The most exciting solution to the energy crisis and climate change problems is based on improving energy efficiency – an area where Israel, with its know-how and ability to adapt, excels.
Two million electric cars flooding the streets and highways of Israel using not even a single drop of gasoline? This prospect of an oil-free and seemingly green future has recently excited many journalists and Israeli politicians. First raised by a young Israeli high-tech entrepreneur, Shai Agassi, the concept was immediately embraced by the Israeli Government and President Shimon Peres. However, as the smoke surrounding the idea clears, it becomes apparent that Israel’s great potential as an innovator for a greener future should follow a more sustainable path.
Oil is a scarce resource which is only becoming costlier. As it is mostly imported from hostile countries, Israel must find ways and alternatives to free itself from oil dependence. Also, Israel is known to be a world leader in solar energy research and advanced new technology development and, as such, could set an example to other nations, as well as using this advantage to push forward its economy.
The goal itself is quite ambitious. In less than a decade, Agassi plans to have Israel’s entire car fleet go electric. To achieve this goal, he first needs to develop the technology and establish the required infrastructure in Israel, including some heavy industries in order to manufacture thousands of such cars annually. He will then need to install a large number of fueling stations around the country where, in only a matter of minutes, drivers will be able to seamlessly replace their uncharged car batteries with newly charged ones, through means of an automated process.
Besides feasibility issues, the project raises quite a few questions, first of which is whether it indeed promotes sustainability. Israel is one of the most densely populated countries in the developed world, with 326 people per sq. kilometer (845 people per sq. mile). Most live in the central and northern areas, where the density is around 600 people per sq. km (over 1,600 people per sq. mile) – one of the highest population densities in the world. It is a small country with scarce land reserves and open spaces.
With already heavily congested roads, any sustainable solution to Israel’s transportation problems cannot be based primarily on private cars, regardless of the question of the amount of pollution these cars are emitting. Car-based transportation requires the building of more highways and roads, new bridges and intersections that would take up land; it also creates the conditions for urban sprawl, which would take up even more land. This is a non-sustainable solution for Israel.
Switching to electric-based transport will indeed reduce most of the urban air pollution, which is of course very important, but electricity production remains a polluting process, so essentially the problem is being transferred to a different location. Electricity production in Israel is mostly from coal (more than 70 percent), nearly all from old technology and highly polluting power plants. A cleaner solution for electricity production is urgently needed, and maybe this should be resolved first, before converting all the cars into electric ones.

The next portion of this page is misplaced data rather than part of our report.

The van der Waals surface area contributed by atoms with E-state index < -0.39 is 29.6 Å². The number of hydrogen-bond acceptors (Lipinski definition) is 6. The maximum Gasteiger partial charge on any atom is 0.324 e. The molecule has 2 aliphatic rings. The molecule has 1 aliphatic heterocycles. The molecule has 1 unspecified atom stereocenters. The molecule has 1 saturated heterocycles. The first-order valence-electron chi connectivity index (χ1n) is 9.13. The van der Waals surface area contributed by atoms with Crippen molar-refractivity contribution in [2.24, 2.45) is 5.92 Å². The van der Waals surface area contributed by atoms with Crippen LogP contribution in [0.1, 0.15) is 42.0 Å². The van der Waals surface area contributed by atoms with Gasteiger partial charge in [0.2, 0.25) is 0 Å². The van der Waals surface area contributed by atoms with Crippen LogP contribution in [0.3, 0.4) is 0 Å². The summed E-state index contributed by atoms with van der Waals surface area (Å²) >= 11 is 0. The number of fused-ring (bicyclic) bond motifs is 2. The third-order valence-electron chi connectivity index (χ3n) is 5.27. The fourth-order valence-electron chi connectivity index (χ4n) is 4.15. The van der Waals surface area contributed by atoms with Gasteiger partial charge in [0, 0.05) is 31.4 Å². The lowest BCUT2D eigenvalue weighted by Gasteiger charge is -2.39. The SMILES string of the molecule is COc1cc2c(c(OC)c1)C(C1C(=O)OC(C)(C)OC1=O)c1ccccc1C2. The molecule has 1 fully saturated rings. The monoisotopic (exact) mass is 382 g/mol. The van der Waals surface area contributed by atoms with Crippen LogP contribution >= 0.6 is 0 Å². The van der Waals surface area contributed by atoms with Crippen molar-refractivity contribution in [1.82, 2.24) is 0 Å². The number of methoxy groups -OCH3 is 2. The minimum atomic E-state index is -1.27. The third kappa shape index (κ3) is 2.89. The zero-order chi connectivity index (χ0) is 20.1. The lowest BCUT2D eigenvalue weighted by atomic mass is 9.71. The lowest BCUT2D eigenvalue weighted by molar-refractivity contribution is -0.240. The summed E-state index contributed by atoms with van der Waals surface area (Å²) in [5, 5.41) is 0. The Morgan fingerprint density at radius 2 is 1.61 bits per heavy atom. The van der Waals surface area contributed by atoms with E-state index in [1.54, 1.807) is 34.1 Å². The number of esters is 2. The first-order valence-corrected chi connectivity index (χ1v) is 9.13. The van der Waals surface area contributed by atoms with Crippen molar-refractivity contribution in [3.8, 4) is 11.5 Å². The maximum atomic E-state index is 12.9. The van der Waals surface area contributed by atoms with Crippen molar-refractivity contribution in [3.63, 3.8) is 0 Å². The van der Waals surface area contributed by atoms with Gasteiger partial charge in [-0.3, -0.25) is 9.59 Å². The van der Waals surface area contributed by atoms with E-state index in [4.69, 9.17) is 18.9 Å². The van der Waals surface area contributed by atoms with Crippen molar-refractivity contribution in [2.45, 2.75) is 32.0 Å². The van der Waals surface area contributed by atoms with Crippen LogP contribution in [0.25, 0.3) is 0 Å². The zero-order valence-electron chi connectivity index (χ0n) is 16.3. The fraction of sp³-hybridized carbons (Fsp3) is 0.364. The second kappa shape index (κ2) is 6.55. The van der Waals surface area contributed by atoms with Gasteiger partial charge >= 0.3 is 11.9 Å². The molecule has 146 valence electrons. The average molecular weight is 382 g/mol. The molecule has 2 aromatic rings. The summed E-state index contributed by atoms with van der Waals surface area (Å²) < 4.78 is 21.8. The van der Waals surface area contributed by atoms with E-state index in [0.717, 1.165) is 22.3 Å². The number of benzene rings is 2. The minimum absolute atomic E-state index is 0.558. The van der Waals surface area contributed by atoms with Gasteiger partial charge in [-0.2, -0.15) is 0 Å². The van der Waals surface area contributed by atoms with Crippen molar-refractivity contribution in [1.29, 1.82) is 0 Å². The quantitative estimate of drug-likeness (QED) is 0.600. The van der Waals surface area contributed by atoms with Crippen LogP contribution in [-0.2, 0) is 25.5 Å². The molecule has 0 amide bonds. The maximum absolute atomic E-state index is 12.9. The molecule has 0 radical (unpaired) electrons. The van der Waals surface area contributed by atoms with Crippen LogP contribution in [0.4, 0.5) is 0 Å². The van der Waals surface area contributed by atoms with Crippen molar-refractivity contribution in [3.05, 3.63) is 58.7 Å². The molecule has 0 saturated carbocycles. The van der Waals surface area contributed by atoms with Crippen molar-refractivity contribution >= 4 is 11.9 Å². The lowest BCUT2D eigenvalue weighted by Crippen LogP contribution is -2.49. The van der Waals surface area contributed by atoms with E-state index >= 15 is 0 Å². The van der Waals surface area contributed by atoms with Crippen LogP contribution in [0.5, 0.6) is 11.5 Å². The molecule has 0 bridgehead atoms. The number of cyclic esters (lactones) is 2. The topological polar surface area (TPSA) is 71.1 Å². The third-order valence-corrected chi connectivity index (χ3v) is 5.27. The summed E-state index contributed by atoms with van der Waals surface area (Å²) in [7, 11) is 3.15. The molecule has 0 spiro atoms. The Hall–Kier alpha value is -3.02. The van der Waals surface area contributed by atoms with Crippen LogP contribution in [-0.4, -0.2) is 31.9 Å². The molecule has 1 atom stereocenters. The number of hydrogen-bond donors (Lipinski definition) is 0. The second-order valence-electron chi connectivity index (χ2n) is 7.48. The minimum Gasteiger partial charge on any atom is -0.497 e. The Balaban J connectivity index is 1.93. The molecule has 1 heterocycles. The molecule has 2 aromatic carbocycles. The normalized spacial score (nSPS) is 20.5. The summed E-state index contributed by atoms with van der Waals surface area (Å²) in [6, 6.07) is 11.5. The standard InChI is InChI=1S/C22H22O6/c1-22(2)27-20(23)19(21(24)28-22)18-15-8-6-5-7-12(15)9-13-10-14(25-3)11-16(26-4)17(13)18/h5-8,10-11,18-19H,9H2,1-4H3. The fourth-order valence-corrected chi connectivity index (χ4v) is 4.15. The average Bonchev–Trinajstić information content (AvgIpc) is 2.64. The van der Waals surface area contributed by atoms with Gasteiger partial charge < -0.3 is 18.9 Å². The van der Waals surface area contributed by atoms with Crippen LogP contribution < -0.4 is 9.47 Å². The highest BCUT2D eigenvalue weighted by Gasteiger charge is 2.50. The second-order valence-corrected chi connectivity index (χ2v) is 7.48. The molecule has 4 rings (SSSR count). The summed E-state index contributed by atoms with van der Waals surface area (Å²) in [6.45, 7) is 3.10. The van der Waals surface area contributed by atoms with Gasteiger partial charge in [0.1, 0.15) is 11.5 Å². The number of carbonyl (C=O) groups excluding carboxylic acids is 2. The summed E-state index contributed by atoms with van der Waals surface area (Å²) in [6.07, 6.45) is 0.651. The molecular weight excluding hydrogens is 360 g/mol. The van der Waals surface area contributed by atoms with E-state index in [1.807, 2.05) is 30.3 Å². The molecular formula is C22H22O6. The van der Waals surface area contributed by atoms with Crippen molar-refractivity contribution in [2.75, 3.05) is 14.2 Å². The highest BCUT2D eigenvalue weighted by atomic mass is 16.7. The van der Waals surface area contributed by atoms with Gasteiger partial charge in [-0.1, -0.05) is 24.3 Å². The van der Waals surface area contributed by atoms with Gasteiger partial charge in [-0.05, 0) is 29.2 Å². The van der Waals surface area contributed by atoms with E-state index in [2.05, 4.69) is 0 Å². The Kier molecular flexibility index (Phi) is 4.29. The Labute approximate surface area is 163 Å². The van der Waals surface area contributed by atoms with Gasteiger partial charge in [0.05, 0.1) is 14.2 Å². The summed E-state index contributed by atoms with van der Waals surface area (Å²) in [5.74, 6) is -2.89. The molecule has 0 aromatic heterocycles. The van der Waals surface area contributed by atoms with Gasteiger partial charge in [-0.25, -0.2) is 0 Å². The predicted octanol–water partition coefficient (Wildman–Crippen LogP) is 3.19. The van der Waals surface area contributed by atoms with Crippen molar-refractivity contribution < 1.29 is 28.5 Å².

A solution to depleting oil and the transportation sector should be based on a different approach. Looking for solutions and alternative fuels for our cars is only a partial and a very limited approach to the solution.
The essence of transportation is moving people from place to place. Our current, private vehicle-based transport system is wasteful and non-sustainable. Already, cities around the country are beginning to explore more innovative approaches based on public transportation and the encouragement of cycling and pedestrians: Haifa is building a transit network combining a rapid bus network, the Carmelit underground and a cable car up the Carmel Mountain; Tel Aviv plans to have 100km of bicycle lanes by its centenary, in 2009.
At the same time, the most exciting potential for solving both the energy crisis and climate change problems are based on improving energy efficiency.
Aside from Israeli know-how, the country’s ability to quickly network and adapt to changes makes it a potential leader in the field. Just last week, at a conference in Eilat, the city mayor presented a target of an annual 10% reduction in energy use. Eilat’s hotel managers gathered to hear experts, planners and companies presenting very practical, innovative Israeli technologies and applications that can provide the desired energy efficiency.
Also recently, in Tel Aviv, 18 of the country’s leading cities signed a pledge to reduce their greenhouse gas emissions by 20% by 2020 and entered a process to implement their commitment. These are the kind of steps that need to be taken to turn Israel into a true energy leader.
We must think out of the box, improve our public transport systems and the ways our cities are built, encourage cycling and walking – strengthening our communities through the process and creating a better and healthier environment. Innovation does not necessarily mean science and technology, it means finding better solutions to our daily problems.